• Each patrol boat shall be provided with two muskets from the station with 20 rounds ball ammunition per musket and 10 rounds buckshot ammunition per patrol boat. The packets of ball ammunition shall not be opened until required, but one packet of buckshot ammunition shall be opened, 5 rounds being kept loose in the pouch of each constable on duty.
  • An armed sentry shall always be on duty to be relieved every four hours. The muskets when not in use shall be securely fastened to the boat by drawing a chain or bar through the trigger-guards.
  • Each patrol boat shall have a crew of not less than one man liii (steersman) and two mcdlahs (rowers), and be equipped with a serviceable sail and mast.
  • Any one of the crew absent without leave shall be fined 8 annas for every day or part of a day he is so absent. The officer in charge shall note such absences in the acquaintance roll of the crew. The amount of fine for unauthorized absences shall be deducted from the contract amount payable monthly to the person from whom the boat is hired.
  • The round of weeldy duties of the patrol boat shall ordinarily be as below:—
  • Patrol—Four days.
  • Observation of traffic in the vicinity of the police-station— Two days.
  • Rest—One day.

These duties may be varied at the discretion of the station officer, the days of patrol, observation or rest being altered every week, so that the direction of the patrol or the day of rest or observation may not be anticipated. One day’s rest a week must be given, if possible, to the crew.

  • Every patrol will be carried out under the definite written orders of the officer in charge of the police-station who should detail—
  • the streams and khals to be patrolled;
  • the villages to be visited;
  • the kind of information to be collected;
  • the persons to be looked for; and
  • the kinds of boats to be watched and, if necessary, examined.
  • In sending out a boat for patrol or for observation, etc., the station officer shall, as far as possible, so arrange that an immediate message can be sent out quickly to it, on the occurrence of any emergency, such as a dacoity, in order that the boat may change its course or come back to the police-station.
  • In performing the duties detailed above, the boat stall shall—
  • find out all about the boats moored at the ghats, viz., where they come from, where they are going to, what they carry, with special regard to any suspicious circumstances indicating the possibility that they are concerned in crime;
  • treat all ghasi and sip boats ordinarily with suspicion and, if any reasonable suspicion exists, shall examine them, asking and noting the names of all the passengers and crew, their destination, the place from which they have come, etc., and then, if necessary, place them under observation until searched according to the provisions of section 165, Code of Criminal Procedure;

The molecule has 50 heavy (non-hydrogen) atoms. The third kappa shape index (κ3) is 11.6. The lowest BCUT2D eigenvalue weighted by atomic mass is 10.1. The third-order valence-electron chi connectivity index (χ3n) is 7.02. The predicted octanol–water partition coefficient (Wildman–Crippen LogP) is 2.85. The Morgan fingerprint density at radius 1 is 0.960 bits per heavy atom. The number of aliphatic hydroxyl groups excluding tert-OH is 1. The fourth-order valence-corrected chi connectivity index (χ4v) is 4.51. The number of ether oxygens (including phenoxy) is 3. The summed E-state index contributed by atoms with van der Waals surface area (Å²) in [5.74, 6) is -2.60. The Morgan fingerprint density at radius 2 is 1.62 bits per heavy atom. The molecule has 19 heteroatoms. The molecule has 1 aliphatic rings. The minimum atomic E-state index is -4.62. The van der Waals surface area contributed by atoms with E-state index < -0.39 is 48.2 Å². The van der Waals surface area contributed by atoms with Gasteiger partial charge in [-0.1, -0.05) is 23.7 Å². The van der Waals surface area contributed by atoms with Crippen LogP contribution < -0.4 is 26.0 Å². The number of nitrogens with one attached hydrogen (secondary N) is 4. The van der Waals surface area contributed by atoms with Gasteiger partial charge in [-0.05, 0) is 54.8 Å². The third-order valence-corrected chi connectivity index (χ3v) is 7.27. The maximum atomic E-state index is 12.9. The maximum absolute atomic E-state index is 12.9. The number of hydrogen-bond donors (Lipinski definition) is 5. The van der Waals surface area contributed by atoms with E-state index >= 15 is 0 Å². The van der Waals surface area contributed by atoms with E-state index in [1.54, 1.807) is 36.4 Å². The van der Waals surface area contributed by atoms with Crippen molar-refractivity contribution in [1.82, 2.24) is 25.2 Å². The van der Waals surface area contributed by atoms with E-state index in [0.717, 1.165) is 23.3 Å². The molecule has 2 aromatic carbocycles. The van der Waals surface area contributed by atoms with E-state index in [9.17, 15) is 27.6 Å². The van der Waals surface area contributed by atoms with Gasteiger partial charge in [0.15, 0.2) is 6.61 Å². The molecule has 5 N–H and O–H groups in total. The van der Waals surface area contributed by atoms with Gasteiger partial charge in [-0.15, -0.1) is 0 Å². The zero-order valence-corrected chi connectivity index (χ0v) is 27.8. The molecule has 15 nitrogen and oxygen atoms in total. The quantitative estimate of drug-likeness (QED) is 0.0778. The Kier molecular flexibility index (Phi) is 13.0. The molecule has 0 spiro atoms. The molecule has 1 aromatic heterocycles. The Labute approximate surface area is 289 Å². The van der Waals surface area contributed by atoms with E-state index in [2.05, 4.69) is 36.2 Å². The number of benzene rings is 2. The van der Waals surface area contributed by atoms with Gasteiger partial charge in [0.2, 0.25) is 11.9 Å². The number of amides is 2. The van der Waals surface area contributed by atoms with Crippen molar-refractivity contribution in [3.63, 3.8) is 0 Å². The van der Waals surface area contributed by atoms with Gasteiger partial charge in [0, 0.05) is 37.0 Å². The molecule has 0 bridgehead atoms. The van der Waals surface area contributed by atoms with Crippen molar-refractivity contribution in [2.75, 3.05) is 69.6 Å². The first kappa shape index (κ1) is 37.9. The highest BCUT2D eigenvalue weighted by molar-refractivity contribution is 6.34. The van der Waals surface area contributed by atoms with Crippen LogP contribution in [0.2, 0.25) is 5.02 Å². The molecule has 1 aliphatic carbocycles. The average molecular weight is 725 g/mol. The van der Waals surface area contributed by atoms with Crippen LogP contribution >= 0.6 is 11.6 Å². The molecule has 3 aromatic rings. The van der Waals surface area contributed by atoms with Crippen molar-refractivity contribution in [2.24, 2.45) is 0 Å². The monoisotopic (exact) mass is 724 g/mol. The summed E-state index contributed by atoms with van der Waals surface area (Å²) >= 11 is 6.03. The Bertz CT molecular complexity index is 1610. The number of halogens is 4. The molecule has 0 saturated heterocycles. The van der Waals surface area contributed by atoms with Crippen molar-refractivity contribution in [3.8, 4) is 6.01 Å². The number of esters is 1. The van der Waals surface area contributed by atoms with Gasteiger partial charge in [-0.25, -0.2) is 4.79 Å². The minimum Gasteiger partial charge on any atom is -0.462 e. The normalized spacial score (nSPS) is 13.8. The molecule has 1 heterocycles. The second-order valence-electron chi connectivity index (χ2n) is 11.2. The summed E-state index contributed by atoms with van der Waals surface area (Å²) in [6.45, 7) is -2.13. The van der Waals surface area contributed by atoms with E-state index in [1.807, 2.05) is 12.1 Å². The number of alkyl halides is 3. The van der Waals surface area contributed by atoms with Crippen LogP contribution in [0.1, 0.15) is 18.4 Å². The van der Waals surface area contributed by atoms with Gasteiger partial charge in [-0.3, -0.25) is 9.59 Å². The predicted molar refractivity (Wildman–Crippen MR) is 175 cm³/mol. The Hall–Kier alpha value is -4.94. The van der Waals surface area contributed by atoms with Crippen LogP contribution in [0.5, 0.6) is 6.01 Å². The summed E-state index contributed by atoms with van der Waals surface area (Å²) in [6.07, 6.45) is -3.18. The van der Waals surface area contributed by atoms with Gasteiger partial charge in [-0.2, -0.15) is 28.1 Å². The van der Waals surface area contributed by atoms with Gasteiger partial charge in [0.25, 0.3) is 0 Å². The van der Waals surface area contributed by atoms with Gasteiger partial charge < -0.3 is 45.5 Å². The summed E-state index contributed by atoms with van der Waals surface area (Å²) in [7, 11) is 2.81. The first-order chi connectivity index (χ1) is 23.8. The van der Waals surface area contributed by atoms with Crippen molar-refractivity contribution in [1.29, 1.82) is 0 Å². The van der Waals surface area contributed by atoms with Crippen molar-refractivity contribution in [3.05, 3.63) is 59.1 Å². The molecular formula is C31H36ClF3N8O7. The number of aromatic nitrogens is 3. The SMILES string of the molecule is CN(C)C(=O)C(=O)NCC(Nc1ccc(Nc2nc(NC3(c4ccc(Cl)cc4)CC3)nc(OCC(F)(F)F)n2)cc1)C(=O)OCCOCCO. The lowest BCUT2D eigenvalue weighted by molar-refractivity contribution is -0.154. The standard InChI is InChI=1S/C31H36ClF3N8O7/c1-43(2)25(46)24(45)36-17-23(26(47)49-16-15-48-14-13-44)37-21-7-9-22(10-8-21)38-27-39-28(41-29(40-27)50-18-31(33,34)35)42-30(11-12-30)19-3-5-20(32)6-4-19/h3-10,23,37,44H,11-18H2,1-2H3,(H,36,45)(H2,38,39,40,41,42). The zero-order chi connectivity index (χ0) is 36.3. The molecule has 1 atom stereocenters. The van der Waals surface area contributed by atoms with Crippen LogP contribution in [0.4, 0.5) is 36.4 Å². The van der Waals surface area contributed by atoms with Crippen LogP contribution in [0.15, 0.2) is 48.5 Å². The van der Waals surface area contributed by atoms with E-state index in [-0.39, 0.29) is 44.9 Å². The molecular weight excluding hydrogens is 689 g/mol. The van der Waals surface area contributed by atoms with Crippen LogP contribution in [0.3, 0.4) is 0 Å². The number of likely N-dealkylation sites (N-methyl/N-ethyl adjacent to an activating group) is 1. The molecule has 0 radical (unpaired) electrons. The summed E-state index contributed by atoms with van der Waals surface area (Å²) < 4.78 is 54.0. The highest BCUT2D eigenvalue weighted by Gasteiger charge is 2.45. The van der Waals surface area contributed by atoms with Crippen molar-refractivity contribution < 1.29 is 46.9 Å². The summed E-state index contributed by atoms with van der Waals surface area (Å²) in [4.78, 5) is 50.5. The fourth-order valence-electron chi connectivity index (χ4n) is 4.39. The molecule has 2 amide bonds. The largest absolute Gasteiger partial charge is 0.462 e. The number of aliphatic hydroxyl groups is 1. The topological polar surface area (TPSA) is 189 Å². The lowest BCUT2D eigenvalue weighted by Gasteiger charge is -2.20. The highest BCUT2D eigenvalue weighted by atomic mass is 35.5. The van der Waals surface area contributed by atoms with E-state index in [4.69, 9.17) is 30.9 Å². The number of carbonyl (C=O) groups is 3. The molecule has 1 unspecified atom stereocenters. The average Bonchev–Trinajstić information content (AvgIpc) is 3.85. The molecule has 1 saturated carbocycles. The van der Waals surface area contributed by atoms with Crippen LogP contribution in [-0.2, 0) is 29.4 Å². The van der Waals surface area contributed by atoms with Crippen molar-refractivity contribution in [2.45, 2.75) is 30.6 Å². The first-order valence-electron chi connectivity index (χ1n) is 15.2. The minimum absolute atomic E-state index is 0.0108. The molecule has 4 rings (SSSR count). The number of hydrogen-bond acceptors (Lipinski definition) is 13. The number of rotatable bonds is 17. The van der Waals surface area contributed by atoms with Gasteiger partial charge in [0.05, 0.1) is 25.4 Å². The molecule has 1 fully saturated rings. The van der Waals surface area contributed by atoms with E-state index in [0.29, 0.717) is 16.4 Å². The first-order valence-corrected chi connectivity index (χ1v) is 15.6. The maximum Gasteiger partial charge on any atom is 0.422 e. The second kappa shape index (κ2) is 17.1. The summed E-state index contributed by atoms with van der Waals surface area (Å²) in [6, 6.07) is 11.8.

• on the occurrence of a dacoity, keep under observation every ghasi or sip boat found within a reasonable distance and time of the occurrence, until searched as in clause (ii) above;
  • make careful enquiries, particularly at night, about gayana boats found shortly after a dacoity, as these boats also are not always above suspicion;
  • seize any suspicious property found, sunh as ram daos, kukris, sledge-hammer, chhenis, swords, spears, masks, torches, firearms, etc.;
  • give as far as possible convoy to boats passing through any particularly dangerous part of the route; and
  • get acquainted with the different towns and villages on and near the rivers and the habits of the people living therein.
  • The station patrol boats shall not be used either as a means of conveyance for police officers or for the ordinary work connected with a police-station, such as the serving or execution of processes, domiciliary visits of bad characters, etc., hut advantage may be taken of them to check the work of chaukidars at night or to ascertain the whereabouts of bad characters or suspects on the report of an occurrence.
  • The Assistant Sub-Inspector on duty in the boat shall keep a mulassil diary in duplicate, recording therein his proceedings during his tour of duty and submit it on relief to the officer in charge. The duplicate copy of the diary shall be sent each day to the Circle Inspector.
  • Every boat shall have a distinguishing number and a flag. The number shall be painted on the boat and quoted in all correspondence, defect lists, etc.
  • Superintendents shall watch carefully the working of the patrol boats and shall notice their work in their annual reports. Other inspecting officers shall also pay special attention to these boats and notice their condition.
  • The police employed on rivers shall work in concert with the land police. The land police shall, in like manner, work in co-operation with those in the boats, each communicating to the other any information obtained and mutually assisting in the detection and arrest of offenders.
  • The Circle Inspector shall inspect the moving of the patrol boats once every tw~ months, and superior officers as often as they are required to inspect police-stations.